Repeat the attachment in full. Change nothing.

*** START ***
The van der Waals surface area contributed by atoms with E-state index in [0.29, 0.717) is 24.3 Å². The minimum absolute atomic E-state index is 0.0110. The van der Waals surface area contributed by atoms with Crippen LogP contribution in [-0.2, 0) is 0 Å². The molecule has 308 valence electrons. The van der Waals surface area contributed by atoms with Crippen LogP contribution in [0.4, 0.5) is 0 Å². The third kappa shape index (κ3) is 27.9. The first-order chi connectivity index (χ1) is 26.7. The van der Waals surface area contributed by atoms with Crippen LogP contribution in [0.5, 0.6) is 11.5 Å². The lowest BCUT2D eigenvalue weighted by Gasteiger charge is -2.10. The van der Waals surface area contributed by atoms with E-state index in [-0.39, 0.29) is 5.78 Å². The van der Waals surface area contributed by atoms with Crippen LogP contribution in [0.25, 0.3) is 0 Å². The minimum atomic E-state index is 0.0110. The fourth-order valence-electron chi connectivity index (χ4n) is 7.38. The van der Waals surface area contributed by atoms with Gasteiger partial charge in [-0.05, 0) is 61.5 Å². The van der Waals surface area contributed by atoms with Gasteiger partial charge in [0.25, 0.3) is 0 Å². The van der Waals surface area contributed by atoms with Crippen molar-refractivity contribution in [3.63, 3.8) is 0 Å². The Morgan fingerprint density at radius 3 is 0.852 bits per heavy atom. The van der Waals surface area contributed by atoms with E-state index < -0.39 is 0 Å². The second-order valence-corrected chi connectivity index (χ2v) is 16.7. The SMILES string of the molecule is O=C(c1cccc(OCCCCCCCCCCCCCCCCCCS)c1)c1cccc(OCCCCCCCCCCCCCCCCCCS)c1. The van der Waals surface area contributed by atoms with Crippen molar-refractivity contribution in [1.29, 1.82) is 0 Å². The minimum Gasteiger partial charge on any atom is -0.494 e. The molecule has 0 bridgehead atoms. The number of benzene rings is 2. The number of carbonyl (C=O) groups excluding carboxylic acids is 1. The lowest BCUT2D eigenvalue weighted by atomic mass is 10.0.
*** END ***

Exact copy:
The van der Waals surface area contributed by atoms with E-state index in [0.29, 0.717) is 24.3 Å². The minimum absolute atomic E-state index is 0.0110. The van der Waals surface area contributed by atoms with Crippen LogP contribution in [-0.2, 0) is 0 Å². The molecule has 308 valence electrons. The van der Waals surface area contributed by atoms with Crippen LogP contribution in [0.4, 0.5) is 0 Å². The third kappa shape index (κ3) is 27.9. The first-order chi connectivity index (χ1) is 26.7. The van der Waals surface area contributed by atoms with Crippen LogP contribution in [0.5, 0.6) is 11.5 Å². The lowest BCUT2D eigenvalue weighted by Gasteiger charge is -2.10. The van der Waals surface area contributed by atoms with E-state index in [-0.39, 0.29) is 5.78 Å². The van der Waals surface area contributed by atoms with Crippen LogP contribution in [0.25, 0.3) is 0 Å². The minimum atomic E-state index is 0.0110. The fourth-order valence-electron chi connectivity index (χ4n) is 7.38. The van der Waals surface area contributed by atoms with Gasteiger partial charge in [-0.05, 0) is 61.5 Å². The van der Waals surface area contributed by atoms with Gasteiger partial charge in [0.25, 0.3) is 0 Å². The van der Waals surface area contributed by atoms with Crippen molar-refractivity contribution in [3.63, 3.8) is 0 Å². The Morgan fingerprint density at radius 3 is 0.852 bits per heavy atom. The van der Waals surface area contributed by atoms with E-state index < -0.39 is 0 Å². The second-order valence-corrected chi connectivity index (χ2v) is 16.7. The SMILES string of the molecule is O=C(c1cccc(OCCCCCCCCCCCCCCCCCCS)c1)c1cccc(OCCCCCCCCCCCCCCCCCCS)c1. The van der Waals surface area contributed by atoms with Crippen molar-refractivity contribution in [1.29, 1.82) is 0 Å². The minimum Gasteiger partial charge on any atom is -0.494 e. The molecule has 0 bridgehead atoms. The number of benzene rings is 2. The number of carbonyl (C=O) groups excluding carboxylic acids is 1. The lowest BCUT2D eigenvalue weighted by atomic mass is 10.0.